This week as I scrolled through Instagram I noticed how my feed has changed over the last couple of years.
It used to be filled with perfect pictures of mostly women who had perfect lives, went on perfect holidays, with perfect post-baby bodies and with children who always looked, well, perfect (unlike my son who prefers to wear ripped tracksuit pants and a t-shirt two sizes too small for him).
Now, when I scroll, I see it filled with people, businesses & causes who I admire, learn from and want to support. In more cases than not, I come away from the Gram feeling better rather than worse.
This got me thinking about perfection.
As I get older, I physically recoil from people who portray themselves as perfect (and virtually unfollow).
Instead, I seek out people who make me feel something.
If I think about the best stories I have heard, they are about ordinary humans doing extraordinary things, in spite of their circumstances. It doesn’t surprise me that Humans of New York, an Instagram account dedicated to photographs of ordinary people and their stories, has over 11m followers and a New York Best Selling book to boot.
Or why comedian Celeste Barber has an insanely popular following as she ‘copies’ perfectly curated photographs and shows the real side to how things actually look – here is one of my favourite examples:
If I think about some of my most favourite talks, it is when I can hear the person’s voice quiver or I can see emotion flush over their face – this is the exact moment when I can feel their story, not just hear it.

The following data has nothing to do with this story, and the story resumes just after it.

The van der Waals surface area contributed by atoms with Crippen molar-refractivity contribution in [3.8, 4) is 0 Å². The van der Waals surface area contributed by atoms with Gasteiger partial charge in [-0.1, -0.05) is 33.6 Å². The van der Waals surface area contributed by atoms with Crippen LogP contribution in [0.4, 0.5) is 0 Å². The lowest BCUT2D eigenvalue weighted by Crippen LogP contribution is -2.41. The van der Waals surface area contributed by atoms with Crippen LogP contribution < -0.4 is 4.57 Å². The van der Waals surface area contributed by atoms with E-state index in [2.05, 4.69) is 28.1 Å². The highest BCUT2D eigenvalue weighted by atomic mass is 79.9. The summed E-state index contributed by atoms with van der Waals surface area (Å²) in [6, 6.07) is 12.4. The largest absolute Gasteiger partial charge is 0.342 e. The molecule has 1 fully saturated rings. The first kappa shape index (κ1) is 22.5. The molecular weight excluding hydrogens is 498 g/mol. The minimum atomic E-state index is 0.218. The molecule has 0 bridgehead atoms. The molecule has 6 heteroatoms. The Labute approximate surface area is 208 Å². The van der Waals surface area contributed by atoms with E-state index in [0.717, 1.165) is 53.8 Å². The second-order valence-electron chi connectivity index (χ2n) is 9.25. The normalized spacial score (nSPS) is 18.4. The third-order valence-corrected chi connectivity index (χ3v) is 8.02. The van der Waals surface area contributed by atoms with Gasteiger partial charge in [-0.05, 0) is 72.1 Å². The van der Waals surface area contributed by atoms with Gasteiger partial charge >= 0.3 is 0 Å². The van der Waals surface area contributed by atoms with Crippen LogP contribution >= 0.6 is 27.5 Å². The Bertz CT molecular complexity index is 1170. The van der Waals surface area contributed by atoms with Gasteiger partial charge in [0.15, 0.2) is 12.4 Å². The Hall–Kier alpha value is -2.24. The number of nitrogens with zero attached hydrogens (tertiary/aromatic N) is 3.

The lack of perfection is what draws me to it.
Makes me feel seen in their story.
The Power Of Role Models
When I was in my 20’s, I wasn’t motivated by what I saw around me. I read somewhere that if you don’t have a physical mentor in your life who can help you navigate your path, you could look to history or ‘famous’ people who were doing amazing things and they could be your non-local mentors.
So that is what I did. I devoured anything I could from Jim Rohn, Tony Robbins, and Oprah to name a few. Initially, their stories inspired me and I was excited at the possibilities of re-imagining my own life.
But there was one small problem – I didn’t really see myself in any of them. They felt out of my grasp.
As I tipped over into my late 30’s I changed my definition of what I was looking for – this is where I came up with the idea of creating a motivational bank of people’s stories who had Re-Imagined their lives by redefining what success and happiness meant for them.
I started collecting stories of amazing people (who were in my grasp) that helped me look at the world differently, and most importantly made me feel seen and heard.
These stories have changed my life and I want to share them with you.
Ordinary People Doing Extraordinary Things
This is close to my heart as my father lost his leg in an accident & it helped me more deeply understand the internal struggle & also how amazing the mind, body, and spirit are.
Margaret Aspinall lost her son James in the 1989 Hillsborough disaster. She has spent the last 32 years searching for answers and campaigning for justice.